AFN calls for full investigation into the treatment of Tina Fontaine by Winnipeg police

(Ottawa, ON) – Assembly of First Nations (AFN) Alberta Regional Chief Cameron Alexis is calling for a thorough investigation into the actions of City of Winnipeg police officers who came into contact with the late Tina Fontaine within 24 hours of her disappearance and did not take her into care even though she had already been reported missing.

There are reports that in addition to the police officers, paramedics had also picked up Fontaine by ambulance earlier in the day but also allowed her to leave on her own.

AFN Alberta Regional Chief Cameron Alexis

Alberta Regional Chief Cameron Alexis

“It is unfathomable that police officers would not take into their care a teenage girl who is reported missing,” said Alberta Regional Chief Cameron Alexis.  “As a retired RCMP member with 23 years experience, it is my opinion that policies of the Winnipeg police service may have been breached and we call upon an independent police service or a Serious Incident Response Team to conduct a thorough internal investigation on this very serious matter.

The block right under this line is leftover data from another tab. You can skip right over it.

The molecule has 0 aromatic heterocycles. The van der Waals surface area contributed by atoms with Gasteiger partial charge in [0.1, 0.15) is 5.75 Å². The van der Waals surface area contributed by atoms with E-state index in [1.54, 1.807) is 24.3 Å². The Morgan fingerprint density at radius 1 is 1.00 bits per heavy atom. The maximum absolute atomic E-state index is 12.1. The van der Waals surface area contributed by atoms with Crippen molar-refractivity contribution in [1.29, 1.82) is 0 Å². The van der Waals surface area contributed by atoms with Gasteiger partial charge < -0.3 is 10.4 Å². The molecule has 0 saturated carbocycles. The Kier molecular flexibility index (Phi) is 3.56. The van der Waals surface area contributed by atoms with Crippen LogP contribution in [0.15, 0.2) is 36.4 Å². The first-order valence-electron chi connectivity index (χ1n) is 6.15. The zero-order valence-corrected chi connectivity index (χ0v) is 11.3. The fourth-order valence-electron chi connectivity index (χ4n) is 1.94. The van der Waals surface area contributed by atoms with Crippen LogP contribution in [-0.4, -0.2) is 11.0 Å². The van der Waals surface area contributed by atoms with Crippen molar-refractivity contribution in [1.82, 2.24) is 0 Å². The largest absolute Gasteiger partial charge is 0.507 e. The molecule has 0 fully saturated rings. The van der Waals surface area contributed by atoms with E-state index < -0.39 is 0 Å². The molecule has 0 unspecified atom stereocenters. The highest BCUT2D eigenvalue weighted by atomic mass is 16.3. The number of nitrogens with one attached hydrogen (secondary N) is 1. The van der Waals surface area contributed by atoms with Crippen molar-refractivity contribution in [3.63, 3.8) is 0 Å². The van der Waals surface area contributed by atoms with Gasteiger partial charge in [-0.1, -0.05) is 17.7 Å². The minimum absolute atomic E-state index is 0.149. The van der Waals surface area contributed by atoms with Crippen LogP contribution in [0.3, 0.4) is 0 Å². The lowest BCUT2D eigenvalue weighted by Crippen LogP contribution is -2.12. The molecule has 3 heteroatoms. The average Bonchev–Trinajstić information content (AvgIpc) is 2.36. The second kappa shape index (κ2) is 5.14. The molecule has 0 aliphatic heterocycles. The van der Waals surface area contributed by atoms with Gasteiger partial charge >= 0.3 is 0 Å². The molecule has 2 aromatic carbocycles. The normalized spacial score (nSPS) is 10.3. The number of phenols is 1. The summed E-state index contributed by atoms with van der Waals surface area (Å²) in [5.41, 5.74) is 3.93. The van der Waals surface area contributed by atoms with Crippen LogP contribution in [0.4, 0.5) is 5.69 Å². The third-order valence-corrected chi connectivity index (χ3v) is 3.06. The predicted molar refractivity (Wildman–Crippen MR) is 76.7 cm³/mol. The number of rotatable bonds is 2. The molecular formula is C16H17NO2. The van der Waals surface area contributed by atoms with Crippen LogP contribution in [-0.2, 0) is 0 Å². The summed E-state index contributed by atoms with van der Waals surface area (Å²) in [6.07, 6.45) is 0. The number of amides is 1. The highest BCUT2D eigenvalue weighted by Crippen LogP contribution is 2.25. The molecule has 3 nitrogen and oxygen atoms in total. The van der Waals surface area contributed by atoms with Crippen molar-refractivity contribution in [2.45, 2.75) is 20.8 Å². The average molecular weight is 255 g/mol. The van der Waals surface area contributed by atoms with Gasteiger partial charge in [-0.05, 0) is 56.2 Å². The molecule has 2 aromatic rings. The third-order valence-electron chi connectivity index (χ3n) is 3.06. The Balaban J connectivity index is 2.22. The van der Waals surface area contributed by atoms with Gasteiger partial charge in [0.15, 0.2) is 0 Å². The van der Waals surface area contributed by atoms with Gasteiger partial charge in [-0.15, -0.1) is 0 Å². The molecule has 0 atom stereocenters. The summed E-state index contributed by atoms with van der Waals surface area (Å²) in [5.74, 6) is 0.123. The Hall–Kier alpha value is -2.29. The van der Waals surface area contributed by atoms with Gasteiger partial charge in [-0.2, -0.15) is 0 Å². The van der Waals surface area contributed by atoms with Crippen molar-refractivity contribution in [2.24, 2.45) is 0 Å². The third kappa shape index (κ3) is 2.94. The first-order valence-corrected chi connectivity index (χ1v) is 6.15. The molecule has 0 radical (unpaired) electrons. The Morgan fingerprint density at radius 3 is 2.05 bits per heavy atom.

“A thorough investigation must commence immediately and the police officers in question may need to be released from their duties. This entire situation points to systemic problems with the treatment of First Nations women and girls and that includes law enforcement and child and family services.  There appears to be a systemic attitude of de-valuing First Nations people.”

The City of Winnipeg Police Chief told media on Thursday, September 25 that officers encountered Fontaine during a traffic stop on August 8. The officers allowed her to go even though she was known to be missing.  The professional standards unit has begun an investigation.  It has also been reported that paramedics picked up Fontaine by ambulance the same day police claim to have last made contact with her.

Regional Chief Alexis stated: “I am offended and hurt that we have lost another child to a system that is failing our people.  This is yet one more compelling reason for a national public commission of inquiry into missing and murdered Indigenous women and girls.”

First Nations have developed a national action plan and contributed to a framework with provinces and territories and will continue to call for a National Public Commission of Inquiry into missing and murdered Indigenous women.  Indigenous leaders are also pursuing a National Roundtable with federal ministers, provinces and territories to work on coordinated solutions to address this issue.

Click here for more information about First Nation-led efforts to end violence.



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